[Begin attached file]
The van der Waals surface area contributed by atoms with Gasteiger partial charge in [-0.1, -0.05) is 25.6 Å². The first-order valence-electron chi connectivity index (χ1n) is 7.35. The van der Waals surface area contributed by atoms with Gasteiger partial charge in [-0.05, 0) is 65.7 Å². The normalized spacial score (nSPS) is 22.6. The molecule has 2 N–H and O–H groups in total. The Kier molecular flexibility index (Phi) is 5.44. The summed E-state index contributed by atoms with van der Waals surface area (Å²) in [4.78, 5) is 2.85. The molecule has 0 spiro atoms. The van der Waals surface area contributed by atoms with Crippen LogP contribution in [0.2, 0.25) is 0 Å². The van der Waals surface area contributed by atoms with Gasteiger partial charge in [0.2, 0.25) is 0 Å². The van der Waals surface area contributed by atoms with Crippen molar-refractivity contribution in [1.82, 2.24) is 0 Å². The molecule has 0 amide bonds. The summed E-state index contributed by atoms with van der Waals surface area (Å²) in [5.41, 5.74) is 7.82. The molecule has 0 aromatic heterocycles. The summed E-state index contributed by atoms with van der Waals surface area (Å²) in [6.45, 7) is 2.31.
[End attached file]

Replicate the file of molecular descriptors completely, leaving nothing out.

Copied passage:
The van der Waals surface area contributed by atoms with Gasteiger partial charge in [-0.1, -0.05) is 25.6 Å². The first-order valence-electron chi connectivity index (χ1n) is 7.35. The van der Waals surface area contributed by atoms with Gasteiger partial charge in [-0.05, 0) is 65.7 Å². The normalized spacial score (nSPS) is 22.6. The molecule has 2 N–H and O–H groups in total. The Kier molecular flexibility index (Phi) is 5.44. The summed E-state index contributed by atoms with van der Waals surface area (Å²) in [4.78, 5) is 2.85. The molecule has 0 spiro atoms. The van der Waals surface area contributed by atoms with Crippen LogP contribution in [0.2, 0.25) is 0 Å². The van der Waals surface area contributed by atoms with Gasteiger partial charge in [0.2, 0.25) is 0 Å². The van der Waals surface area contributed by atoms with Crippen molar-refractivity contribution in [1.82, 2.24) is 0 Å². The molecule has 0 amide bonds. The summed E-state index contributed by atoms with van der Waals surface area (Å²) in [5.41, 5.74) is 7.82. The molecule has 0 aromatic heterocycles. The summed E-state index contributed by atoms with van der Waals surface area (Å²) in [6.45, 7) is 2.31.